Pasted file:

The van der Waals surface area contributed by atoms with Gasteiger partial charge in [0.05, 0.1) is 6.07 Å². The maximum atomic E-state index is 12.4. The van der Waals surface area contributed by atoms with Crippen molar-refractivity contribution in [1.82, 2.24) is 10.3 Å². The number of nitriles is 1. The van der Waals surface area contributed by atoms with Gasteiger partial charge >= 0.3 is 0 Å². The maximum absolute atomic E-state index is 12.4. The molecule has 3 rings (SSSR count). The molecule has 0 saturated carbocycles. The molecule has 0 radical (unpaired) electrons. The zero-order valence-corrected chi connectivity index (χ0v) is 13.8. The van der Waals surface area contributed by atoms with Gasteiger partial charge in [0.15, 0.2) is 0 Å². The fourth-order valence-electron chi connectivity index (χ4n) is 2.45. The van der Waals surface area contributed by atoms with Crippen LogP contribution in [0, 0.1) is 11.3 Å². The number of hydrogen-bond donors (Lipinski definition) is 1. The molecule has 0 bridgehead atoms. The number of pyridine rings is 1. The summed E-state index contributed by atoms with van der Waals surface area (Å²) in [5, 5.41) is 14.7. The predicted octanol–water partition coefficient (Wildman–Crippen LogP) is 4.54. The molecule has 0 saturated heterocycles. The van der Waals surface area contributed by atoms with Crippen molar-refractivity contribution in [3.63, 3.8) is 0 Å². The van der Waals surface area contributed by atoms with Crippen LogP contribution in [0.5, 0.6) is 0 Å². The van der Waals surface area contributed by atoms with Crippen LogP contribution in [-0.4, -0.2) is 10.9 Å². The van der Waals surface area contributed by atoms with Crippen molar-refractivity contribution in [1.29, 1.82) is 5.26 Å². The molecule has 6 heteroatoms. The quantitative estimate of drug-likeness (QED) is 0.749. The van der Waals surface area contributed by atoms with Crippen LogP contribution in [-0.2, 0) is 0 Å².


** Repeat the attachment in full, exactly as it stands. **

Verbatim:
The van der Waals surface area contributed by atoms with Gasteiger partial charge in [0.05, 0.1) is 6.07 Å². The maximum atomic E-state index is 12.4. The van der Waals surface area contributed by atoms with Crippen molar-refractivity contribution in [1.82, 2.24) is 10.3 Å². The number of nitriles is 1. The van der Waals surface area contributed by atoms with Gasteiger partial charge >= 0.3 is 0 Å². The maximum absolute atomic E-state index is 12.4. The molecule has 3 rings (SSSR count). The molecule has 0 saturated carbocycles. The molecule has 0 radical (unpaired) electrons. The zero-order valence-corrected chi connectivity index (χ0v) is 13.8. The van der Waals surface area contributed by atoms with Gasteiger partial charge in [0.15, 0.2) is 0 Å². The fourth-order valence-electron chi connectivity index (χ4n) is 2.45. The van der Waals surface area contributed by atoms with Crippen LogP contribution in [0, 0.1) is 11.3 Å². The number of hydrogen-bond donors (Lipinski definition) is 1. The molecule has 0 bridgehead atoms. The number of pyridine rings is 1. The summed E-state index contributed by atoms with van der Waals surface area (Å²) in [5, 5.41) is 14.7. The predicted octanol–water partition coefficient (Wildman–Crippen LogP) is 4.54. The molecule has 0 saturated heterocycles. The van der Waals surface area contributed by atoms with Crippen molar-refractivity contribution in [3.63, 3.8) is 0 Å². The van der Waals surface area contributed by atoms with Crippen LogP contribution in [0.5, 0.6) is 0 Å². The van der Waals surface area contributed by atoms with Crippen LogP contribution in [-0.4, -0.2) is 10.9 Å². The van der Waals surface area contributed by atoms with Crippen molar-refractivity contribution in [1.29, 1.82) is 5.26 Å². The molecule has 6 heteroatoms. The quantitative estimate of drug-likeness (QED) is 0.749. The van der Waals surface area contributed by atoms with Crippen LogP contribution in [-0.2, 0) is 0 Å².